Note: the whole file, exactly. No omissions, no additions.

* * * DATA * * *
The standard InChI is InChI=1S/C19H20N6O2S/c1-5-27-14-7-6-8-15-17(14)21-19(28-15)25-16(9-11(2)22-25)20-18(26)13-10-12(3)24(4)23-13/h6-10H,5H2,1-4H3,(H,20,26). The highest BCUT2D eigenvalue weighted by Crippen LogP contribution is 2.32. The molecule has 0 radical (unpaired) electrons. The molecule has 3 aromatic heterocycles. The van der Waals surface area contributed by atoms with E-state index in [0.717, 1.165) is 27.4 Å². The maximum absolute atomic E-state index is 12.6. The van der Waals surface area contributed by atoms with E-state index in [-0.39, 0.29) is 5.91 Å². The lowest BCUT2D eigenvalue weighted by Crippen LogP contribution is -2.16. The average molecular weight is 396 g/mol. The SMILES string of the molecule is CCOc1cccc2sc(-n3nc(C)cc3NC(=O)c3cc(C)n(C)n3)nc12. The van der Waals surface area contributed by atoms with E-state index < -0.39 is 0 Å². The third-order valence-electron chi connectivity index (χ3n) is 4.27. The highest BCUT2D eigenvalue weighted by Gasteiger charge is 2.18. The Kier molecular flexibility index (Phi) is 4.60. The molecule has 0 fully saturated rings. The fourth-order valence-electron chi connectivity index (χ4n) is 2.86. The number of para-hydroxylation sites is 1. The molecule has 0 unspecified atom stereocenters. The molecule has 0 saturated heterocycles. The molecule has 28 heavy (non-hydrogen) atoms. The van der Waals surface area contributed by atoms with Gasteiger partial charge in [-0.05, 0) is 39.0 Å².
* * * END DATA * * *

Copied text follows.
The standard InChI is InChI=1S/C19H20N6O2S/c1-5-27-14-7-6-8-15-17(14)21-19(28-15)25-16(9-11(2)22-25)20-18(26)13-10-12(3)24(4)23-13/h6-10H,5H2,1-4H3,(H,20,26). The highest BCUT2D eigenvalue weighted by Crippen LogP contribution is 2.32. The molecule has 0 radical (unpaired) electrons. The molecule has 3 aromatic heterocycles. The van der Waals surface area contributed by atoms with E-state index in [0.717, 1.165) is 27.4 Å². The maximum absolute atomic E-state index is 12.6. The van der Waals surface area contributed by atoms with E-state index in [-0.39, 0.29) is 5.91 Å². The lowest BCUT2D eigenvalue weighted by Crippen LogP contribution is -2.16. The average molecular weight is 396 g/mol. The SMILES string of the molecule is CCOc1cccc2sc(-n3nc(C)cc3NC(=O)c3cc(C)n(C)n3)nc12. The van der Waals surface area contributed by atoms with E-state index < -0.39 is 0 Å². The third-order valence-electron chi connectivity index (χ3n) is 4.27. The highest BCUT2D eigenvalue weighted by Gasteiger charge is 2.18. The Kier molecular flexibility index (Phi) is 4.60. The molecule has 0 fully saturated rings. The fourth-order valence-electron chi connectivity index (χ4n) is 2.86. The number of para-hydroxylation sites is 1. The molecule has 0 unspecified atom stereocenters. The molecule has 0 saturated heterocycles. The molecule has 28 heavy (non-hydrogen) atoms. The van der Waals surface area contributed by atoms with Gasteiger partial charge in [-0.05, 0) is 39.0 Å².